Japanese airlines land deals for sustainable jet fuel from U.S. maker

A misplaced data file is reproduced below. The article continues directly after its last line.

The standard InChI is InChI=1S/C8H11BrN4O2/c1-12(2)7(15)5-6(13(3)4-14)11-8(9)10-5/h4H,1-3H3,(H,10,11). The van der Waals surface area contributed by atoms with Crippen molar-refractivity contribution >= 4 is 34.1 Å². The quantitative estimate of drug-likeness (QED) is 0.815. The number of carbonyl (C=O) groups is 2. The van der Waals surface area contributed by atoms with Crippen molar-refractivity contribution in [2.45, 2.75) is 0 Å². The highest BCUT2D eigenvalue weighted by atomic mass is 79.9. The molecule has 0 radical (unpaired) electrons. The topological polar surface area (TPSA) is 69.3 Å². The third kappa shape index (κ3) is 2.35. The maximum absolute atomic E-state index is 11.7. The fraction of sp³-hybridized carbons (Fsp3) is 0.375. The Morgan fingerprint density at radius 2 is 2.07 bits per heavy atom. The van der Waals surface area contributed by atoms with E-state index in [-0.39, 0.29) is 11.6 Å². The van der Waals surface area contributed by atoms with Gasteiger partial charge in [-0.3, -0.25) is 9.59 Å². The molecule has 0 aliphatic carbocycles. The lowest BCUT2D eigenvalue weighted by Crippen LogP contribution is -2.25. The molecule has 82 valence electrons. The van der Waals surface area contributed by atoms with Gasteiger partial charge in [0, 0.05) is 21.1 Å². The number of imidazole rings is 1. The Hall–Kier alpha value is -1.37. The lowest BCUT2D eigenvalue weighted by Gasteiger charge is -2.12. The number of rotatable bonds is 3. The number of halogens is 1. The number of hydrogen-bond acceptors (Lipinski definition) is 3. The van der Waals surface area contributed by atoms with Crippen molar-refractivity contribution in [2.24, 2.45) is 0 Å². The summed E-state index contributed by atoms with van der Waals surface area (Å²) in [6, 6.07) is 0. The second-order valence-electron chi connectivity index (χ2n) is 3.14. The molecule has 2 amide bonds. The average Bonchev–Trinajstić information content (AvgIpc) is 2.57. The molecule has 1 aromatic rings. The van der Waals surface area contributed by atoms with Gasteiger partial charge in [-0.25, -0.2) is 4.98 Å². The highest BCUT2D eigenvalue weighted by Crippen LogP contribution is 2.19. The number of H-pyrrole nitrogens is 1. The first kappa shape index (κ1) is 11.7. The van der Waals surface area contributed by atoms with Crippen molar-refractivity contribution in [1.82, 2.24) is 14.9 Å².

Japan's two leading air carriers, All Nippon Airways and Japan Airlines, have agreed to source sustainable aviation fuel (SAF) from U.S. producer Raven in deals involving Tokyo-based trading house Itochu. The airlines will buy SAF that Raven aims to produce commercially as early as 2025, using it on international flights. SAF is blended with conventional jet fuel, reducing CO2 emissions by 80% to 90% over its entire life cycle. The aviation industry aims to achieve net zero carbon dioxide emissions by 2050. But SAF still represents only 0.03% of the aviation fuel consumed worldwide. Both Japanese airlines have signed memorandums of understanding, with details such as supply volumes and prices to be set later. Itochu, an investor in Raven, will procure and supply the fuel to the companies. Itochu took a stake in Raven in 2021. The Wyoming-based company produces fuel from methane gas generated by the fermentation of plant waste and municipal solid waste. It aims to produce the fuel in California in 2025 and expects to manufacture 200,000 tonnes a year in Europe and the U.S. by 2034. The deals are the airlines latest move to secure SAF supplies. ANA and JAL also have procured sustainable aviation fuel through Itochu from Finnish company Neste, which produces it from waste cooking oil and other materials.